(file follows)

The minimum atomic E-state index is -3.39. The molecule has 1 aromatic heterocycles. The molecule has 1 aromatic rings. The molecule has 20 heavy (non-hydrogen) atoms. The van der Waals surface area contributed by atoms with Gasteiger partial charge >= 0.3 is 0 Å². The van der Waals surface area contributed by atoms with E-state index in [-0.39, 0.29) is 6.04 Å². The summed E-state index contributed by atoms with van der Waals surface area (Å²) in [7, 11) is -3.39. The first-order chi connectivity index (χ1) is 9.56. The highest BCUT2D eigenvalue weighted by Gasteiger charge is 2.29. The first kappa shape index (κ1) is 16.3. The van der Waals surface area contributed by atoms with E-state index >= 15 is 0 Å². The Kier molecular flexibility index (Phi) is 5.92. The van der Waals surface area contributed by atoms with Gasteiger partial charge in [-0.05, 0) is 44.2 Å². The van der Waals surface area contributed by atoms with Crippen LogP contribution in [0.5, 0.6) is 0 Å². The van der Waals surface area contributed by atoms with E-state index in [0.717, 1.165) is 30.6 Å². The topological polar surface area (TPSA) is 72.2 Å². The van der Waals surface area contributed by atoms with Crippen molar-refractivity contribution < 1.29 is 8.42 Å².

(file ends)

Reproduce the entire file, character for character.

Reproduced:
The minimum atomic E-state index is -3.39. The molecule has 1 aromatic heterocycles. The molecule has 1 aromatic rings. The molecule has 20 heavy (non-hydrogen) atoms. The van der Waals surface area contributed by atoms with Gasteiger partial charge >= 0.3 is 0 Å². The van der Waals surface area contributed by atoms with E-state index in [-0.39, 0.29) is 6.04 Å². The summed E-state index contributed by atoms with van der Waals surface area (Å²) in [7, 11) is -3.39. The first-order chi connectivity index (χ1) is 9.56. The highest BCUT2D eigenvalue weighted by Gasteiger charge is 2.29. The first kappa shape index (κ1) is 16.3. The van der Waals surface area contributed by atoms with E-state index >= 15 is 0 Å². The Kier molecular flexibility index (Phi) is 5.92. The van der Waals surface area contributed by atoms with Gasteiger partial charge in [-0.05, 0) is 44.2 Å². The van der Waals surface area contributed by atoms with Crippen LogP contribution in [0.5, 0.6) is 0 Å². The van der Waals surface area contributed by atoms with E-state index in [0.717, 1.165) is 30.6 Å². The topological polar surface area (TPSA) is 72.2 Å². The van der Waals surface area contributed by atoms with Crippen molar-refractivity contribution < 1.29 is 8.42 Å².